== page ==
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posted by Fnord666 on Friday December 14 2018, @01:55AM   Printer-friendly
from the latest-and-greatest dept.

Intel has announced new developments at its Architecture Day 2018:

Sunny Cove, built on 10nm, will come to market in 2019 and offer increased single-threaded performance, new instructions, and 'improved scalability'. Intel went into more detail about the Sunny Cove microarchitecture, which is in the next part of this article. To avoid doubt, Sunny Cove will have AVX-512. We believe that these cores, when paired with Gen11 graphics, will be called Ice Lake.

Willow Cove looks like it will be a 2020 core design, most likely also on 10nm. Intel lists the highlights here as a cache redesign (which might mean L1/L2 adjustments), new transistor optimizations (manufacturing based), and additional security features, likely referring to further enhancements from new classes of side-channel attacks. Golden Cove rounds out the trio, and is firmly in that 2021 segment in the graph. Process node here is a question mark, but we're likely to see it on 10nm and or 7nm. Golden Cove is where Intel adds another slice of the serious pie onto its plate, with an increase in single threaded performance, a focus on AI performance, and potential networking and AI additions to the core design. Security features also look like they get a boost.

Intel says that GT2 Gen11 integrated graphics with 64 execution units will reach 1 teraflops of performance. It compared the graphics solution to previous-generation GT2 graphics with 24 execution units, but did not mention Iris Plus Graphics GT3e, which already reached around 800-900 gigaflops with 48 execution units. The GPU will support Adaptive Sync, which is the standardized version of AMD's FreeSync, enabling variable refresh rates over DisplayPort and reducing screen tearing.

Intel's upcoming discrete graphics cards, planned for release around 2020, will be branded Xe. Xe will cover configurations from integrated and entry-level cards all the way up to datacenter-oriented products.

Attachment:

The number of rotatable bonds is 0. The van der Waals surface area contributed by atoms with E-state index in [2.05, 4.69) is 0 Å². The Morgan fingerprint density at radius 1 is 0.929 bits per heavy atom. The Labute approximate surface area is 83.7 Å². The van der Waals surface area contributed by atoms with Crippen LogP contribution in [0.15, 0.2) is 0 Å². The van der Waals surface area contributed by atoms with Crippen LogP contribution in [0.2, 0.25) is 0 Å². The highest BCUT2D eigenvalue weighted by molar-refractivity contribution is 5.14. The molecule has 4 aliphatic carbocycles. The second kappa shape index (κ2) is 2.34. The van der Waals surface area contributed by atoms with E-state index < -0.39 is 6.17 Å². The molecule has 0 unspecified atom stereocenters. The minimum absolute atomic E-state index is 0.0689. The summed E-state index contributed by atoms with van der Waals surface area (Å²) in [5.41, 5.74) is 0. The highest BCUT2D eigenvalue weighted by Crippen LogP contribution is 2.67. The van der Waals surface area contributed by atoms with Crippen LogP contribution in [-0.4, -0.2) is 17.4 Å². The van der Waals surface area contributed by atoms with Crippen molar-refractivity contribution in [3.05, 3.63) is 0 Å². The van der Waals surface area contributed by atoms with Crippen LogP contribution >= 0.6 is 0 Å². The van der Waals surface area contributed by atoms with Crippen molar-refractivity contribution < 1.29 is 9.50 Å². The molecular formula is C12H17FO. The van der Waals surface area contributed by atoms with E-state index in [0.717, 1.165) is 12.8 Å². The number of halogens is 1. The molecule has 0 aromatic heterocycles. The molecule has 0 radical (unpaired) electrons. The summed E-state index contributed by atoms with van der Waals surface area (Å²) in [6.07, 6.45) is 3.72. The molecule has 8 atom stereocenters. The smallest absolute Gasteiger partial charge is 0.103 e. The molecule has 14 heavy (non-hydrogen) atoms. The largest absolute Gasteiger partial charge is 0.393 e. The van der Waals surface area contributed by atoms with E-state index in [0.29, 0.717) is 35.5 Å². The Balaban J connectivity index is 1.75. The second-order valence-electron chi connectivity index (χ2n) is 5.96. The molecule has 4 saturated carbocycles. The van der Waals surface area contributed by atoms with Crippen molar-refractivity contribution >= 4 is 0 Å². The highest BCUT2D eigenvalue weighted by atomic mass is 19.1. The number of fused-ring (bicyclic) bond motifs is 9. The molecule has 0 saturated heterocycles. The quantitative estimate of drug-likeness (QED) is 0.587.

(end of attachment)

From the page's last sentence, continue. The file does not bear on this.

Like AMD, Intel will also organize cores into "chiplets". But it also announced FOVEROS, a 3D packaging technology that will allow it to mix chips from different process nodes, stack DRAM on top of components, etc. A related development is Intel's demonstration of "hybrid x86" CPUs. Like ARM's big.LITTLE and DynamIQ heterogeneous computing architectures, Intel can combine its large "Core" with smaller Atom cores. In fact, it created a 12mm×12mm×1mm SoC (compare to a dime coin which has a radius of 17.91mm and thickness of 1.35mm) with a single "Sunny Cove" core, four Atom cores, Gen11 graphics, and just 2 mW of standby power draw.

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  • (Score: 0) by Anonymous Coward on Friday December 14 2018, @02:41AM (3 children)

    by Anonymous Coward on Friday December 14 2018, @02:41AM (#774243)

    Why no stats? It just says "single threaded improvement", "new instructions", "improved scalability". That reads more like a wishlist.

  • (Score: 4, Interesting) by driverless on Friday December 14 2018, @06:13AM (2 children)

    by driverless (4770) on Friday December 14 2018, @06:13AM (#774290)

    It's not a wishlist, it's what Intel has been announcing every year now for at least five years, since they ran out of ideas on what to do in their CPUs. A lick of paint here, a minor tweak there, some graphics crap that no-one cares about because Intel can't do graphics to save themselves, and new instructions including IOMAAYXPRT, WSSXPPSSFFTY, and MPLLXNGRT that some guy in Intel's sales department thought up on the toilet this morning, or possibly later in the day, around 4:20. Shit, I've got a ten-year-old Intel quad-core CPU for which the only real differentiating factor from today's CPUs is that it has AES instructions. Which in my case, and most people's cases, are entirely superfluous. There's nothing to announce because they've run out of ideas for what to do.

    • (Score: 0) by Anonymous Coward on Friday December 14 2018, @08:18PM (1 child)

      by Anonymous Coward on Friday December 14 2018, @08:18PM (#774539)

      All the development efforts have been in the [User] Management Engine.

      • (Score: 2) by driverless on Saturday December 15 2018, @12:22AM

        by driverless (4770) on Saturday December 15 2018, @12:22AM (#774619)

        Ah, of course! Those buffer overflows and leaks don't just write themselves.